In Year 9 students recap and retrieve their algorithmic thinking skills by learning advanced Flowol and application of the flowcharts in real world scenarios.They also develop their programming skills further by learning and applying advanced Python skills like functions and procedures.This helps them develop their problem-solving skills further at this stage and they are expected to debug their code when errors arise.They also further their understanding of how computer decodes sound and images in continuation from Year 8. Students then explore the legal, cultural, ethical and moral impacts of computer science to ensure they have a well rounded understanding of the subject. During the summer term all students are expected to complete the Bronze certificate of iDea program. This is an online platform where students learn digital skills through a series of self-paced courses and receive certificates at the end of each unit. These certificates are well recognised throughout the industry and also count towards DofE skills.Some students go on further to achieve Silver certificates and this achievement is recognised for them in celebration assemblies at the end of the year.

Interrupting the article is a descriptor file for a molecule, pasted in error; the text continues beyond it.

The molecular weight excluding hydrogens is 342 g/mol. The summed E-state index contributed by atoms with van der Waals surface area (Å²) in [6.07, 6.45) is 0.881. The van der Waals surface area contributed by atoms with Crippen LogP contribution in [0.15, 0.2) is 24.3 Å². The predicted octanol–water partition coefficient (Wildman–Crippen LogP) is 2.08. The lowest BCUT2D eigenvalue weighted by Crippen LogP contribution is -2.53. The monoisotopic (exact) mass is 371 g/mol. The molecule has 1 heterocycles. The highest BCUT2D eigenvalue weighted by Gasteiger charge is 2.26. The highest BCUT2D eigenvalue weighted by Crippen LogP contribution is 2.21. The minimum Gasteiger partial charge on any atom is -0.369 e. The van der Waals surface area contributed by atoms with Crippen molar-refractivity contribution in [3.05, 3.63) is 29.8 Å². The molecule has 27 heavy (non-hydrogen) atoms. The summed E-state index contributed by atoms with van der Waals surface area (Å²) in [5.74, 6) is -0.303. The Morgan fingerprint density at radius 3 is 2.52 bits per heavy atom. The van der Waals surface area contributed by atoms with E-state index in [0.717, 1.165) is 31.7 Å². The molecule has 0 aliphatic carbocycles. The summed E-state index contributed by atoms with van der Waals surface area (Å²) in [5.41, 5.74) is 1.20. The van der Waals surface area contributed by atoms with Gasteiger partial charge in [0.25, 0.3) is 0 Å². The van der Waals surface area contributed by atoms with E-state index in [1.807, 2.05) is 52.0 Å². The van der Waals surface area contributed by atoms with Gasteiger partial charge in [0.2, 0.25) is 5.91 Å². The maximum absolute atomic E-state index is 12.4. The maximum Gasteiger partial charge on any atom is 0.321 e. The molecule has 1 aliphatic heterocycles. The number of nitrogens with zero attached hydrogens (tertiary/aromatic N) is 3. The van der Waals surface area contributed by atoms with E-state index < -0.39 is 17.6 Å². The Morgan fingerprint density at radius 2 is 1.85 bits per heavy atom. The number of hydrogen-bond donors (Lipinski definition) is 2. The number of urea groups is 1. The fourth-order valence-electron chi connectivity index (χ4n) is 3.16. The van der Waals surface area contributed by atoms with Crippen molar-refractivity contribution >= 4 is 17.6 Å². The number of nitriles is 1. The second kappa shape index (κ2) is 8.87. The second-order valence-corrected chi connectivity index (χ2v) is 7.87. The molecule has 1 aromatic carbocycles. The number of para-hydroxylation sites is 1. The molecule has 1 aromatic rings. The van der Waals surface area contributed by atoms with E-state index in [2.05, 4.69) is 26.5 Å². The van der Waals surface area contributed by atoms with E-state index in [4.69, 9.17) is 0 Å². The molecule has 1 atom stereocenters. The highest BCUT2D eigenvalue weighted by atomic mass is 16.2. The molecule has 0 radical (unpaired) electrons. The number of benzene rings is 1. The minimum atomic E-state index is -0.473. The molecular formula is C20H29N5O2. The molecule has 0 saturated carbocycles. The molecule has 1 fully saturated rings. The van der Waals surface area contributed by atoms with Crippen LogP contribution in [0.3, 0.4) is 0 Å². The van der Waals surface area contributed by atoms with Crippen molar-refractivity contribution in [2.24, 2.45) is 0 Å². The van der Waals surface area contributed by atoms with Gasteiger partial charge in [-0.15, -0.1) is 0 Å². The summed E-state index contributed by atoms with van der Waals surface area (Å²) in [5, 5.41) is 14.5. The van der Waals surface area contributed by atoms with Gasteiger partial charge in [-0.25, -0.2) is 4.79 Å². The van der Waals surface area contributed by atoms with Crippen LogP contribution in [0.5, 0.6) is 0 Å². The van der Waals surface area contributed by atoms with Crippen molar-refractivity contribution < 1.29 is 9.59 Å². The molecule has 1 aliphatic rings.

Key Stage 4

OCR’s GCSE (9–1) in Computer Science allows students to: 

  • understand and apply the fundamental principles and concepts of Computer Science, including abstraction, decomposition, logic, algorithms, and data representation;
  • analyse problems in computational terms through practical experience of solving such problems, including designing, writing and debugging programs;
  • think creatively, innovatively, analytically, logically and critically;
  • understand the components that make up digital systems, and how they communicate with one another and with other systems;
  • understand the impacts of digital technology to the individual and to wider society;
  • apply mathematical skills relevant to Computer Science. 
Content Overview Assessment Overview

Computer systems

1.1 Systems architecture 

1.2 Memory and storage 

1.3 Computer networks, connections and protocols 

1.4 Network security 

1.5 Systems software 

1.6 Ethical, legal, cultural and environmental impacts of digital technology 


80 marks

1 hour and 30 minutes

Written paper

 (no calculators allowed)

50% of total GCSE

Computational thinking, algorithms and programming

2.1 Algorithms